Equally, though general candidate is more meritorious in the order of merit prepared by the Public Service Commission or the Selection Committee, when the appointments are made and the vacancies are filled up according to the roster, necessarily and inevitably the reserved candidates though less meritorious in the order of merit maintained by the Public Service Commission would occupy the respective places assigned in the roster. Thereby they steal a march over some of the general candidates and get seniority over the general candidates. This scheme is, therefore, constitutional, valid and is not arbitrary." We have not been able to persuade ourselves to the aforesaid view.
In A.I.I.M.S. Students' Union vs. A.I.I.M.S & Ors. [ 2002 (1) SCC 428], this Court observed:
"Reservation, as an exception, may be justified subject to discharging the burden of proving justification in favour of the class which must be educationally handicapped the reservation geared up to getting over the handicap. The rationale of reservation in the case of medical students must be removal of regional or class inadequacy or like disadvantage. Even there the quantum of reservation should not be excessive or societally injurious. The higher the level of the speciality the lesser the role of reservation.
Any reservation, apart from being sustainable on the constitutional anvil, must also be reasonable to be permissible. In assessing the reasonability one of the factors to be taken into consideration would be whether the character and quantum of reservation would stall or accelerate achieving the ultimate goal of excellence enabling the National constantly rising to higher levels. In the era of globalisation, where the nation as a whole has to compete with other nations of the world so as to survive, excellence cannot be given an unreasonable go by and certainly not compromised in its entirety. Fundamental duties, though not enforceable by a writ of the Court, yet provide a valuable guide and aid to interpretation of Constitutional and legal issues. In case of doubt or choice, people's wish as manifested through Article 51-A can serve as a guide not only for resolving the issue but also for constructing or moulding the relief to be given by the Courts." In K.Duraisamy & Anr. vs. State of T.N. & Ors., (2001) 2 SCC 538, this Court held:
"The mere use of the word 'reservation' per se does not have the consequence of ipso facto applying the entire mechanism underlying the constitutional concept of a protective reservation specially designed for the advancement of any socially-and-educationally-backward classes of citizens or for the Scheduled Castes and Scheduled Tribes, to enable them to enter and adequately represent in various fields. The meaning, content and purport of the expression will necessarily depend upon the purpose and object with which it is used." An affirmative action in terms of Article 16(4) of the Constitution is meant for providing a representation of class of citizenry who are socially or economically backward. Article 16 of the Constitution of India is applicable in the case of an appointment. It does not speak of fixation of seniority. Seniority is, thus, not to be fixed in terms of the roster points. If that is done, the rule of affirmative action would be extended which would strictly not be in consonance of the constitutional schemes. We are of the opinion that the decision in P.S. Ghalaut does not lay down a good law.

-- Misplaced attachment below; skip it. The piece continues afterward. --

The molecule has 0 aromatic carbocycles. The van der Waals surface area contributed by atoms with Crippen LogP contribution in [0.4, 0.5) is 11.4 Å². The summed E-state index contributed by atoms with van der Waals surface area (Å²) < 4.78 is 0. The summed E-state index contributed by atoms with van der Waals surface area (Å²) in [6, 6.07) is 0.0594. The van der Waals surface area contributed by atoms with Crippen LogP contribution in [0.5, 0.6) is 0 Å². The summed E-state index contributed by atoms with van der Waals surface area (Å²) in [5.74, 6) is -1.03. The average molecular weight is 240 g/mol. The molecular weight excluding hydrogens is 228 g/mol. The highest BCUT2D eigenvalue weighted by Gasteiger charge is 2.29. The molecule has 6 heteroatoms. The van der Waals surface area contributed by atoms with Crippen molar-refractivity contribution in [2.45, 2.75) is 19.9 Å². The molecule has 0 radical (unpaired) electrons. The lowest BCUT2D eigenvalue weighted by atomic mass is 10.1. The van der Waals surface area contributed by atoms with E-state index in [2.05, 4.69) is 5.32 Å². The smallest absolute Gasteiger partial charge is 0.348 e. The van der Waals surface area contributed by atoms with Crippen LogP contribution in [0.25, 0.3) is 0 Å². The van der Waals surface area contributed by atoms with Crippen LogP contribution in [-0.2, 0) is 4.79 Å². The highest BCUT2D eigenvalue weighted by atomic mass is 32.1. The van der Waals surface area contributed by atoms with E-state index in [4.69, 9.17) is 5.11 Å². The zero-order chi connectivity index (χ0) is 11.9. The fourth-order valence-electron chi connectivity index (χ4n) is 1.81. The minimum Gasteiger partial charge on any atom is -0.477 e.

In All India Judges' Association's case [2002 (4) SCC 247], this Court was considering the matter relating to implementation of recommendations of Shetty's Commission as regard the fixation of pay scales of the Judicial officers. This Court noticed that sometimes merit suffers because of seniority. It was directed:
"We direct that recruitment to the Higher Judicial Service, i.e., the cadre of District Judges will be :
(1)(a) 50 per cent by promotion from amongst the Civil Judges (Senior Division) on the basis of principle of merit-cum-seniority and passing a suitability test: